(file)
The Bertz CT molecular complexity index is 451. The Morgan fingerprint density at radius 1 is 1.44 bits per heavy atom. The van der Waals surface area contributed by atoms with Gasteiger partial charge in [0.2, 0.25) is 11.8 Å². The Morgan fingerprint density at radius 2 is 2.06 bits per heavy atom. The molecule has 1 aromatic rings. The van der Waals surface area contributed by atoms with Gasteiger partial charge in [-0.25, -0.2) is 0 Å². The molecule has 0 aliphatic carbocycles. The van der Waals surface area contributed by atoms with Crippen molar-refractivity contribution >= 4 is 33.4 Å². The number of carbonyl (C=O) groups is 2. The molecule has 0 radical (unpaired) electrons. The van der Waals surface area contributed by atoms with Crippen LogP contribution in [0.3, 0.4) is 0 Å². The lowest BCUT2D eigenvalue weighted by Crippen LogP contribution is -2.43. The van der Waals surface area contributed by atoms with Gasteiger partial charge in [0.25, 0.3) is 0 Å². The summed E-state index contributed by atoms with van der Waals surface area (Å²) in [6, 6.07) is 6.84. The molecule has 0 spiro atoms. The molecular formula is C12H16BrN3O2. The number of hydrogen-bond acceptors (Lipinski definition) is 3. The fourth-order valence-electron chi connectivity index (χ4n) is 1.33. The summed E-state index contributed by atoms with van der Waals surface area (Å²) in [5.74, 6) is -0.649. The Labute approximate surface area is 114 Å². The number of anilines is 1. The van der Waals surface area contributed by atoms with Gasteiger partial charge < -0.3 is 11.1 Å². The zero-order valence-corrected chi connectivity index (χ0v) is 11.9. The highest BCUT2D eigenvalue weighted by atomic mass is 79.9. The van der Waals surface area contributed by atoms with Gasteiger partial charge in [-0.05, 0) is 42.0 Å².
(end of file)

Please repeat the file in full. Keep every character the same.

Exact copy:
The Bertz CT molecular complexity index is 451. The Morgan fingerprint density at radius 1 is 1.44 bits per heavy atom. The van der Waals surface area contributed by atoms with Gasteiger partial charge in [0.2, 0.25) is 11.8 Å². The Morgan fingerprint density at radius 2 is 2.06 bits per heavy atom. The molecule has 1 aromatic rings. The van der Waals surface area contributed by atoms with Gasteiger partial charge in [-0.25, -0.2) is 0 Å². The molecule has 0 aliphatic carbocycles. The van der Waals surface area contributed by atoms with Crippen molar-refractivity contribution >= 4 is 33.4 Å². The number of carbonyl (C=O) groups is 2. The molecule has 0 radical (unpaired) electrons. The van der Waals surface area contributed by atoms with Crippen LogP contribution in [0.3, 0.4) is 0 Å². The lowest BCUT2D eigenvalue weighted by Crippen LogP contribution is -2.43. The van der Waals surface area contributed by atoms with Gasteiger partial charge in [0.25, 0.3) is 0 Å². The summed E-state index contributed by atoms with van der Waals surface area (Å²) in [6, 6.07) is 6.84. The molecule has 0 spiro atoms. The molecular formula is C12H16BrN3O2. The number of hydrogen-bond acceptors (Lipinski definition) is 3. The fourth-order valence-electron chi connectivity index (χ4n) is 1.33. The summed E-state index contributed by atoms with van der Waals surface area (Å²) in [5.74, 6) is -0.649. The Labute approximate surface area is 114 Å². The number of anilines is 1. The van der Waals surface area contributed by atoms with Gasteiger partial charge < -0.3 is 11.1 Å². The zero-order valence-corrected chi connectivity index (χ0v) is 11.9. The highest BCUT2D eigenvalue weighted by atomic mass is 79.9. The van der Waals surface area contributed by atoms with Gasteiger partial charge in [-0.05, 0) is 42.0 Å².